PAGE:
As the 2010 NHL Draft approaches, the trading appears to be picking up. As Jaroslav Halak, Dan Hamhuis and Jason Arnott have already been dealt, the fun appears to be only beginning.
As teams look to fill needs or cut payroll, the continuing rumor mill will only grow bigger and faster. How many players will be dealt before the draft even begins?
- D Brent Sopel
- F Andrew Ladd (RFA rights)
- C Dustin Jeffrey
This is a deal that could help each of the last two Stanley Cup Champions return to the promised land while accomplishing some of the offseason objectives of both franchises.
Why would these two teams make this trade? Let's examine the deal from the perspective of both organizations.
The Penguins have only three defensemen under contract and are trying to find a way to keep Sergei Gonchar, but they need help on the blue line. While they could certainly jump on the Anton Volchenkov bandwagon and overpay for a guy with a similar skillset to Sopel, the Pens have a number of young defensemen coming up that might make a longer-term deal with a free agent a bad idea.
Sopel isn't going to shock anyone with his speed, but he was a solid defensive player for the Blackhawks this year. Especially in the postseason, Sopel's greatest value was on the PK and blocking shots; he isn't the guy that was once a point specialist on Vancouver's power play, but he'll willingly take a puck to the body two or three times a night.
Sopel has just one year left with a cap number of $2.3M, which would fit well into Pittsburgh's cap space while not obligating them to a deal that's longer than they need. Sopel would be a perfect rental for the Pens.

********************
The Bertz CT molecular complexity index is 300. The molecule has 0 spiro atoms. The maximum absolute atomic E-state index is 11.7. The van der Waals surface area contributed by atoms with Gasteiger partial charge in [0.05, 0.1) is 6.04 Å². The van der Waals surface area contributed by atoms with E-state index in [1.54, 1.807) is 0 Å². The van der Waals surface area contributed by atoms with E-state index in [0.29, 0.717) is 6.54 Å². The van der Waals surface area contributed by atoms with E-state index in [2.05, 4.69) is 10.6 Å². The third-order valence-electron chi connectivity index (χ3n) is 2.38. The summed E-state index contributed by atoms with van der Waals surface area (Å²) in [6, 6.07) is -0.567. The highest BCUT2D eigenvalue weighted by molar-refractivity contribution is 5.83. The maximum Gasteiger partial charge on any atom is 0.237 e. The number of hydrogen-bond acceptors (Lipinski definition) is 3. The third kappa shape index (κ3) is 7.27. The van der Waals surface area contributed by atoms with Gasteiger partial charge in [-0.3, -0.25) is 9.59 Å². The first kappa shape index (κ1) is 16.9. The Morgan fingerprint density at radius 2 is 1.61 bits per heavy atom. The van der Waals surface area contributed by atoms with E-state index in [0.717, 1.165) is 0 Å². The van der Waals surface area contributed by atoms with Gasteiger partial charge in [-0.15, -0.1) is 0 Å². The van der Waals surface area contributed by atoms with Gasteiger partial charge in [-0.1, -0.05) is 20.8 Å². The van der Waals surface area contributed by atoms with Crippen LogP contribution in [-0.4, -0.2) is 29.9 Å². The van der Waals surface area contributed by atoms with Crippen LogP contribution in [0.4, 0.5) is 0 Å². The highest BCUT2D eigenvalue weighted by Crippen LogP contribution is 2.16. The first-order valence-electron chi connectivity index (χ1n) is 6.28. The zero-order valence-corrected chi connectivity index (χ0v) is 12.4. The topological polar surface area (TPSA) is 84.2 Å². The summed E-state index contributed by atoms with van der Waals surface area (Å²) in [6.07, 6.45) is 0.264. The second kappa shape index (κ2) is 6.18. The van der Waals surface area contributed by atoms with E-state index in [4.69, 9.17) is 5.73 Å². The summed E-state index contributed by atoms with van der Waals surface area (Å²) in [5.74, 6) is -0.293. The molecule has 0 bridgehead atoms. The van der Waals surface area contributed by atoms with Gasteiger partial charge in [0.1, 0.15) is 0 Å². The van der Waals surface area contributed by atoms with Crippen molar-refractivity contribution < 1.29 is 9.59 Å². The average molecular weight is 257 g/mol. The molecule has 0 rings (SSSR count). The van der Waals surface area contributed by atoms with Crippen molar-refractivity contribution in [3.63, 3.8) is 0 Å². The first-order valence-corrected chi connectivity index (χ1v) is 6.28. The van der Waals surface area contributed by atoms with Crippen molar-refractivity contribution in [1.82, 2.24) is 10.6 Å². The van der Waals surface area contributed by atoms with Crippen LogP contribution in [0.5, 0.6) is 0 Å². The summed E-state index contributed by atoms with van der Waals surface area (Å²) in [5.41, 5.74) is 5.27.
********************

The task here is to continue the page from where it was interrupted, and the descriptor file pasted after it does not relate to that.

In Ladd the Pens might be able to find a power forward to play next to Evgeni Malkin. Ladd can skate well, has a good shot and is willing to get physical in corners, and could be a good compliment to either Malkin or Jordan Staal. He's a restricted free agent, but is eligible for arbitration.
At 24, and with two rings, Ladd could be a great addition to Pittsburgh's young group of forwards.
Both Ladd and Sopel meet the needs of the Penguins, and the total cost for the two could be around $5M next year.
Jeffrey is a nice prospect, but considering the needs of the Pens and that Jeffrey will never be better than a fourth line center behind Sidney Crosby, Malkin and Staal, using him to fill two needs makes sense.
The Blackhawks need to move some payroll off the 2010-11 books, and can't afford to bring back Ladd. This would accomplish moving Sopel's $2.3M off the books and would bring value back for a free agent the Hawks won't be able to bring back.
Jeffrey is a big 22-year-old (6-3, 200) who scored 71 points (24 G, 47 A) in 77 AHL games last year. The Blackhawks have been loading up at the center position recently, adding two European free agents and signing 2009 draft choice Marcus Kruger to an entry level deal this past week. Adding Jeffrey would bring more organizational depth to the table for the Blackhawks.
Chicago has done a good job of drafting or trading for young defensemen and developing them in the last few years, but don't have a lot of top-tier forward talent on the rise. Other than Kyle Beach, Kruger and maybe Akim Aliu, the Hawks certainly don't have the depth up front that they do on the blue line.
Jeffrey has 15 games of NHL experience under his belt, but could buy the Hawks some time if Kruger needs a season in Rockford before coming to Chicago (which he does).
The Blackhawks would clear some cap space and bring back a good young center. The Penguins would add a solid defenseman and a power forward that could be a good fit with any of their three elite centers. This deal works well for both teams.
Could it happen?